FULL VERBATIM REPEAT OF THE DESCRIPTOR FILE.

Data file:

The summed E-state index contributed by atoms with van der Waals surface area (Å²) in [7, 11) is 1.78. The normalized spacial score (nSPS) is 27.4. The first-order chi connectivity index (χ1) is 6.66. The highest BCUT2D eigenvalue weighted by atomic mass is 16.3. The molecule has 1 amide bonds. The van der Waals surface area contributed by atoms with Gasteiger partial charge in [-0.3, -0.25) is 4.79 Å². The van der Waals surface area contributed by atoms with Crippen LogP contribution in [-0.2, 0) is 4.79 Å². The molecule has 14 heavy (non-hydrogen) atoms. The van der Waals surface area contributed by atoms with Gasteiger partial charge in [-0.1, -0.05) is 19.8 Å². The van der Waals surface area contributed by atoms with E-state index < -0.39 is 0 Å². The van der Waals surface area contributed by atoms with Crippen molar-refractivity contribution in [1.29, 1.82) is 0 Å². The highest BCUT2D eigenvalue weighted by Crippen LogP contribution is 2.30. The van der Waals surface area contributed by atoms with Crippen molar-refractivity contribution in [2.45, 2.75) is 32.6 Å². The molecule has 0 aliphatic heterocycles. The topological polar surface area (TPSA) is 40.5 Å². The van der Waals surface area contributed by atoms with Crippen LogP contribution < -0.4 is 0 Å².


The summed E-state index contributed by atoms with van der Waals surface area (Å²) in [7, 11) is 1.78. The normalized spacial score (nSPS) is 27.4. The first-order chi connectivity index (χ1) is 6.66. The highest BCUT2D eigenvalue weighted by atomic mass is 16.3. The molecule has 1 amide bonds. The van der Waals surface area contributed by atoms with Gasteiger partial charge in [-0.3, -0.25) is 4.79 Å². The van der Waals surface area contributed by atoms with Crippen LogP contribution in [-0.2, 0) is 4.79 Å². The molecule has 14 heavy (non-hydrogen) atoms. The van der Waals surface area contributed by atoms with Gasteiger partial charge in [-0.1, -0.05) is 19.8 Å². The van der Waals surface area contributed by atoms with E-state index < -0.39 is 0 Å². The van der Waals surface area contributed by atoms with Crippen molar-refractivity contribution in [1.29, 1.82) is 0 Å². The highest BCUT2D eigenvalue weighted by Crippen LogP contribution is 2.30. The van der Waals surface area contributed by atoms with Crippen molar-refractivity contribution in [2.45, 2.75) is 32.6 Å². The molecule has 0 aliphatic heterocycles. The topological polar surface area (TPSA) is 40.5 Å². The van der Waals surface area contributed by atoms with Crippen LogP contribution < -0.4 is 0 Å².